Losing a husband suddenly is very different from caring for a loved one through a long illness. While the grief and sorrow are the same, sometimes a sudden death leaves widows less prepared for the “work” they must do afterward. Often, there are no funeral and burial arrangements. They don’t know how to file death certificates, change names on charge and bank accounts, or contact their insurance agencies. Some of these “sudden widows” also don’t know about managing financial portfolios, writing checks, balancing checkbooks, or (don’t laugh) putting gas in the car, calling the plumber, changing lightbulbs and so much more.
(By the same token, men whose wives die unexpectedly may wonder how to turn on the washing machine, when to change sheets, and how to do anything in the kitchen beyond opening wine bottles.)
When they have “warning time,” many couples make preparatory plans and changes. I have one friend whose husband was a successful businessman until retirement. Later, he managed their financial portfolio and rental properties, played cards and attended men’s club meetings. But that wasn’t enough for his wife. She decided to prepare both of them for widowhood.
After learning to manage their home improvements and to understand their finances, she decided to teach her husband to survive without her. “I take him into the kitchen every evening and make him help me prepare dinner,” she said. “He chops salad, broils meat, cooks vegetables. When we order in, he sets the table. He can feed himself. He also puts his own laundry into his own laundry bag and washes it himself every Sunday.”
I have two other friends, who, unfortunately, became widows suddenly and had made no preparations for that. Ten years ago, both moved to Florida, leaving family and friends in Illinois. After their spouses’ deaths, both stayed with their children, trying to make up their minds about their futures. No one ever taught them to make important decisions or to live alone.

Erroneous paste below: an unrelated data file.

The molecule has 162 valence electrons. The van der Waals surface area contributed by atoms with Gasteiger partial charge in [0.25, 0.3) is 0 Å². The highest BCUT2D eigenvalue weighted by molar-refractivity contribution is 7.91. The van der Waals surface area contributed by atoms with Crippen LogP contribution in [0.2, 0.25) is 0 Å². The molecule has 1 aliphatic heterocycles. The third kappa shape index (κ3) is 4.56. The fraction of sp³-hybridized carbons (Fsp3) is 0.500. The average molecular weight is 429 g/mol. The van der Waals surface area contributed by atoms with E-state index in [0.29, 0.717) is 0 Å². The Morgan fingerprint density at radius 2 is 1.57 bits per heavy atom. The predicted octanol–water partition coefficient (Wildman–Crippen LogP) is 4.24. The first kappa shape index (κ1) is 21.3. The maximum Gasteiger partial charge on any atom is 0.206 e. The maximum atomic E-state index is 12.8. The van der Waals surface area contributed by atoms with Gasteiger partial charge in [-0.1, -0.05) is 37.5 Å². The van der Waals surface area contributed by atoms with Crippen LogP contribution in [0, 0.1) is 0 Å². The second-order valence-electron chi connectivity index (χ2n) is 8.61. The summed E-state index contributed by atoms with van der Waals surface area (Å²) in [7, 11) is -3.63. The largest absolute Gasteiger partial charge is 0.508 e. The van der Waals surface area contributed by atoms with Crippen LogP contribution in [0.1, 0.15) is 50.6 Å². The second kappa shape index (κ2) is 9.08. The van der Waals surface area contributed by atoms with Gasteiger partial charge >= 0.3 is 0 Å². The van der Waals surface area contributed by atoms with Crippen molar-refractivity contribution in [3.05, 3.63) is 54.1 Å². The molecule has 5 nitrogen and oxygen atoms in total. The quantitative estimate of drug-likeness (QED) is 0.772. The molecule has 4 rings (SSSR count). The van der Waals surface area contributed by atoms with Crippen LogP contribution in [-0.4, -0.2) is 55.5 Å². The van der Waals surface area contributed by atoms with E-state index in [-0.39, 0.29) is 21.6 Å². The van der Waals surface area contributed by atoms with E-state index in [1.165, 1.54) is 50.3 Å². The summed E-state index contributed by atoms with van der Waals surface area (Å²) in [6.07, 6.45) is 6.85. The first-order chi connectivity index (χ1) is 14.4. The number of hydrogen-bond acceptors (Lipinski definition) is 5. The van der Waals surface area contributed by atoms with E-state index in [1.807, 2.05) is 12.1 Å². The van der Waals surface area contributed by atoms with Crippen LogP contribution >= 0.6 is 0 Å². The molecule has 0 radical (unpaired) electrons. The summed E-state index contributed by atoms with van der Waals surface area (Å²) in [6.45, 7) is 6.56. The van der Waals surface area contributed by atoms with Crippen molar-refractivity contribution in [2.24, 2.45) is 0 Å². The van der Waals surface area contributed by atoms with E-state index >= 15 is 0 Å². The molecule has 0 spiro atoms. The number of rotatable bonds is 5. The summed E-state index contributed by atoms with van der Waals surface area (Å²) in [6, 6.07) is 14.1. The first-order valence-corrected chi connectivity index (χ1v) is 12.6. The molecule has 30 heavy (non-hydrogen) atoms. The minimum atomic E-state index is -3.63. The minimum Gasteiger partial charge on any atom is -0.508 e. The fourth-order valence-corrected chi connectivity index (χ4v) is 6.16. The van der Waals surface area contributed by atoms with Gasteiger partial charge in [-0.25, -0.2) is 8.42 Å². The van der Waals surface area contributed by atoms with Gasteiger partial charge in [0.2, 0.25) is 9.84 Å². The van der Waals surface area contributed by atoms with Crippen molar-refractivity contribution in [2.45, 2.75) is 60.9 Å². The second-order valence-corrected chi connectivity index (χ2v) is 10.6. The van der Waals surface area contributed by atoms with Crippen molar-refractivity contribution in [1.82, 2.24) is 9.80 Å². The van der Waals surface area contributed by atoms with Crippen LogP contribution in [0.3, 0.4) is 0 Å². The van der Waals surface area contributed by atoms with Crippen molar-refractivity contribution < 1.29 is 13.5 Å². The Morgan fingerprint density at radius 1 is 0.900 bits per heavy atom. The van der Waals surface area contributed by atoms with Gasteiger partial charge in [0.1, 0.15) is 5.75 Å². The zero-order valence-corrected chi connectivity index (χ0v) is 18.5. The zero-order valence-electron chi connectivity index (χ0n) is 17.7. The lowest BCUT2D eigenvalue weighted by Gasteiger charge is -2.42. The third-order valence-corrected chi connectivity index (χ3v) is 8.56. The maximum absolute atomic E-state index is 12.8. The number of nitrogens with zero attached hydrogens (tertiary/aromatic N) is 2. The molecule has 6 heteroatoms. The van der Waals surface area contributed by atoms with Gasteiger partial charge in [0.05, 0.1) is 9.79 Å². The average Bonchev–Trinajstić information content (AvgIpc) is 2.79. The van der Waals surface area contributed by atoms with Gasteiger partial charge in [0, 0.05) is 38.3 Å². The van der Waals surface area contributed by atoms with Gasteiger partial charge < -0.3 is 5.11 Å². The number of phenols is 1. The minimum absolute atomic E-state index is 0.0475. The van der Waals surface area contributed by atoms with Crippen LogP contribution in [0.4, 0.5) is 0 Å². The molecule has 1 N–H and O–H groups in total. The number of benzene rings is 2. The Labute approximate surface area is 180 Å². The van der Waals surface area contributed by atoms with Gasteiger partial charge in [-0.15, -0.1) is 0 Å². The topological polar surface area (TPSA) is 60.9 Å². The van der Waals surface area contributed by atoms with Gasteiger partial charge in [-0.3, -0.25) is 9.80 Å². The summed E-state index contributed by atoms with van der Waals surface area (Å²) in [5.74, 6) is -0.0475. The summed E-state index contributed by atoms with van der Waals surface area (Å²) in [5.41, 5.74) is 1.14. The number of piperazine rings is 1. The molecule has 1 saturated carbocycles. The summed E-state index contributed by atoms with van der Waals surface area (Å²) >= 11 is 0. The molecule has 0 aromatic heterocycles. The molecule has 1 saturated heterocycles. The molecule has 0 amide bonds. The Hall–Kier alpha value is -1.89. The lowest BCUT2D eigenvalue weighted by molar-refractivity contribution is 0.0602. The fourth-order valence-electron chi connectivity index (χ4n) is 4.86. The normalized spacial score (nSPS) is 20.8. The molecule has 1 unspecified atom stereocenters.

As a result, they feel bereft and anxious to the point of panic. Neither one can decide if she should sell or rent her Florida condo and move back to the Midwest. On one hand, they would like their children to vacation in the condos. On the other hand, they could use the money now.
Their children, who are sensible and know their mothers’ financial situations, are able to offer good advice but they don’t want to interfere. They feel their mothers should decide by themselves. After the three of us lunched last week, and talked about their dilemas, we agreed they, and most “sudden widows,” should do a few things.
1. Go over all your finances with a knowledgeable, licensed accountant, attorney, 0r financial adviser–or all three. You can’t make appropriate decisions about where and how well you can live unless you know exactly how much money you have–and owe. Take a friend or relative you trust with you to make sure someone understands the details. You can’t decide how you will live until you understand what you can spend each month.
2. Talk with a trained therapist, counselor or clergyman to help you address your shock, fears and new decisions. This third person can help you consider choices with an objectivity few close friends and family members have. When the major decisions are made, return to the accountant and write a personal budget to follow in your new life.
3. Then give yourself permission to feel sad and cry sometimes–but remind yourself that life goes on and you’re going to go with it.
Sandra Pesmen is host of www.widowslist.com.Tags: belongings, funerals, grief, hope, money